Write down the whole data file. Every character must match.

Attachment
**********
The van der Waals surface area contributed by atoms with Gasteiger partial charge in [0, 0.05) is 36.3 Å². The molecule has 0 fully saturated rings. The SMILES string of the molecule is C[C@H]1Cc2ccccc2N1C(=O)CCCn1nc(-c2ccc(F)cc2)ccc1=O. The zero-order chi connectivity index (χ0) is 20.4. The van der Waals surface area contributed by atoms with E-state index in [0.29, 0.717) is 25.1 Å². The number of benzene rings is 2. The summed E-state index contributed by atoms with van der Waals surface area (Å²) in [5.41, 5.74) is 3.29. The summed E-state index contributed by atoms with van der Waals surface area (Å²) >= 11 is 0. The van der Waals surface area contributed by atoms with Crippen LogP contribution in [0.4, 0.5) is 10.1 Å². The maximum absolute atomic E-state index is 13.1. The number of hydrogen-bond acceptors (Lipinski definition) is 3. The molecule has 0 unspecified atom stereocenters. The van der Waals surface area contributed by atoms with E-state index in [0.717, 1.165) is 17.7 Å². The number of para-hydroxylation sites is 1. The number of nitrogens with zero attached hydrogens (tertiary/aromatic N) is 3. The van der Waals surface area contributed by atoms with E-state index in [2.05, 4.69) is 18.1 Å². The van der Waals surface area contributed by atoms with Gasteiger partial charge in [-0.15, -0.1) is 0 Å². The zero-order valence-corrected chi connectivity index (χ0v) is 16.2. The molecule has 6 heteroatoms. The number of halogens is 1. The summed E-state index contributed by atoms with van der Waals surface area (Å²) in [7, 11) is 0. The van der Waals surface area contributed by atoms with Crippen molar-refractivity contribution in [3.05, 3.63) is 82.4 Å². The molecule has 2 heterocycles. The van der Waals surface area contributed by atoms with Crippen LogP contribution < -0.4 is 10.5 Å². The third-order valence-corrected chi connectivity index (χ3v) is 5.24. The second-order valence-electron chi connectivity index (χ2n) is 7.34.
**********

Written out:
The van der Waals surface area contributed by atoms with Gasteiger partial charge in [0, 0.05) is 36.3 Å². The molecule has 0 fully saturated rings. The SMILES string of the molecule is C[C@H]1Cc2ccccc2N1C(=O)CCCn1nc(-c2ccc(F)cc2)ccc1=O. The zero-order chi connectivity index (χ0) is 20.4. The van der Waals surface area contributed by atoms with E-state index in [0.29, 0.717) is 25.1 Å². The number of benzene rings is 2. The summed E-state index contributed by atoms with van der Waals surface area (Å²) in [5.41, 5.74) is 3.29. The summed E-state index contributed by atoms with van der Waals surface area (Å²) >= 11 is 0. The van der Waals surface area contributed by atoms with Crippen LogP contribution in [0.4, 0.5) is 10.1 Å². The maximum absolute atomic E-state index is 13.1. The number of hydrogen-bond acceptors (Lipinski definition) is 3. The molecule has 0 unspecified atom stereocenters. The van der Waals surface area contributed by atoms with E-state index in [0.717, 1.165) is 17.7 Å². The number of para-hydroxylation sites is 1. The number of nitrogens with zero attached hydrogens (tertiary/aromatic N) is 3. The van der Waals surface area contributed by atoms with E-state index in [2.05, 4.69) is 18.1 Å². The van der Waals surface area contributed by atoms with Gasteiger partial charge in [-0.15, -0.1) is 0 Å². The zero-order valence-corrected chi connectivity index (χ0v) is 16.2. The molecule has 6 heteroatoms. The number of halogens is 1. The summed E-state index contributed by atoms with van der Waals surface area (Å²) in [7, 11) is 0. The van der Waals surface area contributed by atoms with Crippen molar-refractivity contribution in [3.05, 3.63) is 82.4 Å². The molecule has 2 heterocycles. The van der Waals surface area contributed by atoms with Crippen LogP contribution < -0.4 is 10.5 Å². The third-order valence-corrected chi connectivity index (χ3v) is 5.24. The second-order valence-electron chi connectivity index (χ2n) is 7.34.